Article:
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  • Ian Gregory


It is the act of empowering to act for another. In other words, you are creating another you. In leadership it is an essential skill to not only be able to multi task and multi project, but it’s also an important skill in order to grow your personnel and your organization. Let’s face it, there is never enough time to get everything done all by yourself, so first you must prioritize what needs to be done, what’s most important and what you need to involve yourself in.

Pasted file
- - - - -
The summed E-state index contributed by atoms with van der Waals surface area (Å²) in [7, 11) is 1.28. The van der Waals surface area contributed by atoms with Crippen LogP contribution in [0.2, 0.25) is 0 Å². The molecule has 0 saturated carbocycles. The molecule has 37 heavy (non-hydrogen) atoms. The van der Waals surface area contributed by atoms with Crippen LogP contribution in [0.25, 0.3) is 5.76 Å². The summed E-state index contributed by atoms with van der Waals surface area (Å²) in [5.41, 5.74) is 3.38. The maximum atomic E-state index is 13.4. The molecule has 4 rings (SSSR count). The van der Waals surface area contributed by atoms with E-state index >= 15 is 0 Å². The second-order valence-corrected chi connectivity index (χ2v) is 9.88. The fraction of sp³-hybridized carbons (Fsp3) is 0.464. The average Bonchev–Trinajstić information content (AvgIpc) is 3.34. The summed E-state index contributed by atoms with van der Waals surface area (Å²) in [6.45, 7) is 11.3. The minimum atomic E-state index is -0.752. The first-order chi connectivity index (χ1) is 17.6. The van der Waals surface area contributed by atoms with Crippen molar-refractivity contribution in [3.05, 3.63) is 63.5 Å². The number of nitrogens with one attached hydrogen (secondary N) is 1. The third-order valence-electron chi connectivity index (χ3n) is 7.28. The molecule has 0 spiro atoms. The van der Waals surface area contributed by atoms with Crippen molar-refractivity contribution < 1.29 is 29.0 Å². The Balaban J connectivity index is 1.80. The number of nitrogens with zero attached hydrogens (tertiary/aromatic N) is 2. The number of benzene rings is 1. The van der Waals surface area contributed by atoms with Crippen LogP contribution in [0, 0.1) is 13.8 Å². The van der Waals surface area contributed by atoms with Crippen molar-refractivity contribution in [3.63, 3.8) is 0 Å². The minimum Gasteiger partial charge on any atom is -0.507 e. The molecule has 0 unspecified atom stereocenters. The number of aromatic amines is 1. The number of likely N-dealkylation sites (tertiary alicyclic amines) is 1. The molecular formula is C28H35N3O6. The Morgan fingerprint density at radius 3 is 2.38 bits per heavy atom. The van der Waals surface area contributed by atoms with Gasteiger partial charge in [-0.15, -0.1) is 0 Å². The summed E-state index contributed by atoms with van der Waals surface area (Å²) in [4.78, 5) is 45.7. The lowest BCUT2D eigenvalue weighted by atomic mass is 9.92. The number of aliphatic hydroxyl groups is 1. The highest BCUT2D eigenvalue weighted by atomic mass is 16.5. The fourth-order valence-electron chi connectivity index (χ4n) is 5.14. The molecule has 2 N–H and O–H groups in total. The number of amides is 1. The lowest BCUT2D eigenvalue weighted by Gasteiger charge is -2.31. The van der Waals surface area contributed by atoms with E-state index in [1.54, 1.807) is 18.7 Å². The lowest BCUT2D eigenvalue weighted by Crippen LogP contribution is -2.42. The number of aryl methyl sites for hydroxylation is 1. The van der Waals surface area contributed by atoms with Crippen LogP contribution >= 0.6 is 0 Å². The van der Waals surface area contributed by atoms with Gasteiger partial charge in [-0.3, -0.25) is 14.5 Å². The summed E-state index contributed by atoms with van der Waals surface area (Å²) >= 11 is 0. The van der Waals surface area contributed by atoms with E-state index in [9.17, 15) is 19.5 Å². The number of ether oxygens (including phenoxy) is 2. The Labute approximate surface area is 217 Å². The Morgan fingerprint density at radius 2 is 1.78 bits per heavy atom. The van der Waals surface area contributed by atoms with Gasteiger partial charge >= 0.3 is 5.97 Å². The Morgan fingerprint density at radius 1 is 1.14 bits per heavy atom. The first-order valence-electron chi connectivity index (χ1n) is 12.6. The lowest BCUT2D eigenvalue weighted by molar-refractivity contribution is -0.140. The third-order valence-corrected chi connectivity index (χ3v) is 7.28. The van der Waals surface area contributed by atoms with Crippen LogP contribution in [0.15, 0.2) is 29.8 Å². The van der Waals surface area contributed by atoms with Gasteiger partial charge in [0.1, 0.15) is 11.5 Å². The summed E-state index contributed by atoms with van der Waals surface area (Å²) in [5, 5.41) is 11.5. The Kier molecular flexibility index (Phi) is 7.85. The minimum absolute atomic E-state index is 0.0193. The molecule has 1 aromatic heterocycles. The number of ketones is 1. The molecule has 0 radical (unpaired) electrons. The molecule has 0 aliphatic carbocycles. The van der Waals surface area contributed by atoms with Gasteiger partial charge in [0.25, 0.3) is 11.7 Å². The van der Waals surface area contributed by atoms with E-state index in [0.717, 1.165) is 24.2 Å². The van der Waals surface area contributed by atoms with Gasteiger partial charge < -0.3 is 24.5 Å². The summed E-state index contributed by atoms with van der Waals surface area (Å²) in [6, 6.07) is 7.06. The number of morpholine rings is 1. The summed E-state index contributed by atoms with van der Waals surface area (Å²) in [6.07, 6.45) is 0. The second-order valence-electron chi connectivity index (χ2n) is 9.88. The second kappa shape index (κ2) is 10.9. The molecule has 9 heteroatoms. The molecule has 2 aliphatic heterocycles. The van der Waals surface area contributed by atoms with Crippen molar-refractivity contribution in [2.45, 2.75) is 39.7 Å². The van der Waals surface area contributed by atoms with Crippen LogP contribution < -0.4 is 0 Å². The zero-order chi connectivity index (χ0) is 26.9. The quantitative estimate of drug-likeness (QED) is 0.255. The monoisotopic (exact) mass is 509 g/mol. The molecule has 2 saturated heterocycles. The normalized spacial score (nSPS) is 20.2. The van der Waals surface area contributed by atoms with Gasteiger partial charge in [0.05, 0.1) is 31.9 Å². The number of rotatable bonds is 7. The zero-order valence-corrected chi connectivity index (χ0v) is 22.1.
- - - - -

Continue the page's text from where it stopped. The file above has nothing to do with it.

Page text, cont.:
Everything else needs some level of delegation. Remember, the definition said empowering. That’s give someone the authority and the resources to accomplish a task or project. It did not say micromanage or direct someone. So how do you do it? Try following these tips: 1. Delegate the whole task to one person – full responsibility and authority must be accorded. Without it, you lose accountability and the chance for future growth. 2. Pick the right person – do they have the skills, training, motivation? If not, can you provide it or do you need to pick someone else? 3. Map out the end result – What should be accomplished, why it’s important, when it should be finished, what resources are available, who is available to help. 4. Don’t delegate the method – For growth to occur, let your person work out “how” they will accomplish the task or project. This is essential, don’t micromanage. DON’T MICROMANAGE. 5. Get a written action plan – put in writing what you want the result to be, who is helping, who is responsible for what, when you will check on the progress, etc. If it isn’t in writing, again, you lose the accountability and the opportunity for growth. 6. Do what you said you will – when the action plan calls for a meeting to check for progress, have that meeting. When you offered certain resources, follow through on making them available as well as the people you said would help. Amazingly, this is where most leaders fail in their delegation. 7. Keep lines of communication open – if you are not satisfied with the progress, don’t first look for another person. Together, figure out what the problem is, rework the action plan, remind them of the importance to them and the organization, encourage them and stay available if they need your advice. 8. Evaluate and Reward – an honest and open talk about the project including how they did in all phases. Keep it about the desired results rather than about the method they used. And reward them accordingly for the job they did. Remember you will have many opportunities for delegation in the future so let them know their value and thank them for their efforts. So it turns out delegation requires some work on your part huh? It sure does and every step needs attention to it. But for the greater good of your team, your organization and for the opportunity for individual growth for your personnel, it is worth it. And may I just add, it’s an essential skill that every leader must work to attain. It’s for your growth too.


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